7 Genealogy Pitfalls to Avoid when Building your Genealogy Family Tree
Whether you are a novice or seasoned genealogist a little bit of genealogy 101
can help you avoid some of the pitfalls that all of us have encountered when creating
our personal history and recording our ancestors' genealogy.
1. So you found your Ancestor's Name on a Historical Document?
Your great grandfather was living in a certain county, and you found a document
that has his name on it, now what? Remember, surnames are not unique. Also, families
migrated together and often used the same names to honor family members. Be sure
to verify the data is indeed about your ancestor. You will need to find several
sources to verify if this document is indeed about your relative. Like a reporter,
you need multiple sources to back up the evidence. If you only add the one record
that you found, don't be surprised if it ends up sending you in the wrong direction,
to where you start to add people that are not related.
2. How Many Primary and Secondary Sources have you Collected?
Seek out a variety of written facts to verify the person belongs in your tree.
Not only does this help confirm you have the right person in your tree, it also
makes for a well documented history. Seek out primary sources to validate birth,
marriage and death information. Complement them with secondary sources such as:
census, birth, marriage, and obituary announcements to round out your heritage.
When do you have enough sources? When you can conclude the person belongs in the
tree - you have enough documentation.
Set goals for yourself to find relationships between family members: parents,
children and siblings and their spouses is one approach. Another is to incorporate
the dates and locations of each important event: birth, marriage, and death.
The best documents to acquire for genealogy purposes are filled out by the ancestor
themselves. This doesn't mean there won't be inaccuracies, but they are usually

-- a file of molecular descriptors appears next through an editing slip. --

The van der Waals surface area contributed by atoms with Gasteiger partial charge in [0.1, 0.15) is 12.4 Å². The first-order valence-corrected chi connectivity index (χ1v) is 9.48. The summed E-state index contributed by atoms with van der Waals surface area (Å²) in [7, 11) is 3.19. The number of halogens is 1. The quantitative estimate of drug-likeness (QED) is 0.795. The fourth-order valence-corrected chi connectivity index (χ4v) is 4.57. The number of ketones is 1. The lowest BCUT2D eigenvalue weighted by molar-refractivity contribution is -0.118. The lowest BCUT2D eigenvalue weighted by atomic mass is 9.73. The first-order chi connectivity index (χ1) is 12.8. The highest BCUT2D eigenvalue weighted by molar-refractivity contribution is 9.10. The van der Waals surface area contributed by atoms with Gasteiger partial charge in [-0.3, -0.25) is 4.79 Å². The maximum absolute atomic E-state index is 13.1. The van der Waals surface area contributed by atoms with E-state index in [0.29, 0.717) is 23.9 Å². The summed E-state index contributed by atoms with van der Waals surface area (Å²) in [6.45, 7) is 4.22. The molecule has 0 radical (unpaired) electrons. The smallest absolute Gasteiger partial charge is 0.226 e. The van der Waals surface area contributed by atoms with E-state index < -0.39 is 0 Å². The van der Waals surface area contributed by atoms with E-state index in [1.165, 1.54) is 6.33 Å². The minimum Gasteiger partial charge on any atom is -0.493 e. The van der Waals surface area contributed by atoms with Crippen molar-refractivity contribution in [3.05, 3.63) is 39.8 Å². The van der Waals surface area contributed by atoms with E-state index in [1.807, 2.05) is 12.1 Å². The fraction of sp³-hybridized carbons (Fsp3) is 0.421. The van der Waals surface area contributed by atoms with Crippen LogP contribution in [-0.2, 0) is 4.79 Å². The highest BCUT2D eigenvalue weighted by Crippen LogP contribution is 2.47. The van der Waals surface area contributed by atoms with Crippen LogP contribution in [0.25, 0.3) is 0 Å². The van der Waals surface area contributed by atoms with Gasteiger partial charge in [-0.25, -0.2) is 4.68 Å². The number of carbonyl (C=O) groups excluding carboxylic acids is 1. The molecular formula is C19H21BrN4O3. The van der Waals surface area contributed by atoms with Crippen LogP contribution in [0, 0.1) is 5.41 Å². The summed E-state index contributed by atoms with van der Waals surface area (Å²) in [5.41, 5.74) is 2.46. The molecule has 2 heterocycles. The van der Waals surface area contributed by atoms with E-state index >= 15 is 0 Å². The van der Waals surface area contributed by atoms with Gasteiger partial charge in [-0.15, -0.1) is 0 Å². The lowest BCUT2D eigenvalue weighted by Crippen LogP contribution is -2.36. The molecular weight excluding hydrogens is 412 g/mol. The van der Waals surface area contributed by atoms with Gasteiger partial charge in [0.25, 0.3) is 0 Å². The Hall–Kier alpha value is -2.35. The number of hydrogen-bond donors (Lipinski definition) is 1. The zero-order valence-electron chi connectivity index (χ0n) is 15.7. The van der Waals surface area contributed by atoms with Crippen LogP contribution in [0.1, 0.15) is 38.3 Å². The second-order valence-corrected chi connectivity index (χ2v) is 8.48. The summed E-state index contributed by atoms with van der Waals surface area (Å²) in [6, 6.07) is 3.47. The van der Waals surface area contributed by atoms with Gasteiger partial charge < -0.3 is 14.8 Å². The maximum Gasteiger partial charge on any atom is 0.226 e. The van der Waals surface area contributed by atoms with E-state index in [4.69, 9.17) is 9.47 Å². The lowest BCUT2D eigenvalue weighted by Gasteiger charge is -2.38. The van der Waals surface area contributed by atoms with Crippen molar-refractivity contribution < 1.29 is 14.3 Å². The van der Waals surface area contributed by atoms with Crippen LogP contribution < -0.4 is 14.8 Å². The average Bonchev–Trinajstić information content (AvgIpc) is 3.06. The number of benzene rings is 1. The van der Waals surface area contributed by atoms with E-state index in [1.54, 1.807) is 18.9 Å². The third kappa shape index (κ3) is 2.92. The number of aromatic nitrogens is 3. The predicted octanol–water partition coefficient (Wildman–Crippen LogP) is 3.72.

the most reliable, unless they erroneously reported wrong data to get into the military
or get married when they were not old enough. Wills, marriage licenses SS-5 forms,
naturalization, military pension, or enlistment records, are some of the more common
documents that you can find that are filled out by the person themselves. The next
best sources are related to birth and death events - birth announcements, birth
certificates, obituaries, and death certificates. Use a variety of historical documents
that can help prove your ancestry.
Our program has a built in progress rating chart that helps you to see where you
are missing genealogical data based on tracking the events that are important to
you. It helps you to see the big picture for your genealogy and family. From the
missing information, you can create a task list to keep you focused with your genealogy.
3. Have you Used Migration Maps to Help Locate your Ancestors?
It is important to use maps that point out when counties were formed and how they
changed through the years. Understanding this information is going to help you tremendously
with your early genealogy roots. Get acclimated to using county formation maps for
the time period you are researching. If you can incorporate railroad, waterways,
and old trails this is going to boost your understanding of how an ancestor migrated
and might lead you to a new historical fact.
Use a timeline to understand how and when family members migrated and counties
changed. If your timeline includes sources, it can help you to see where you are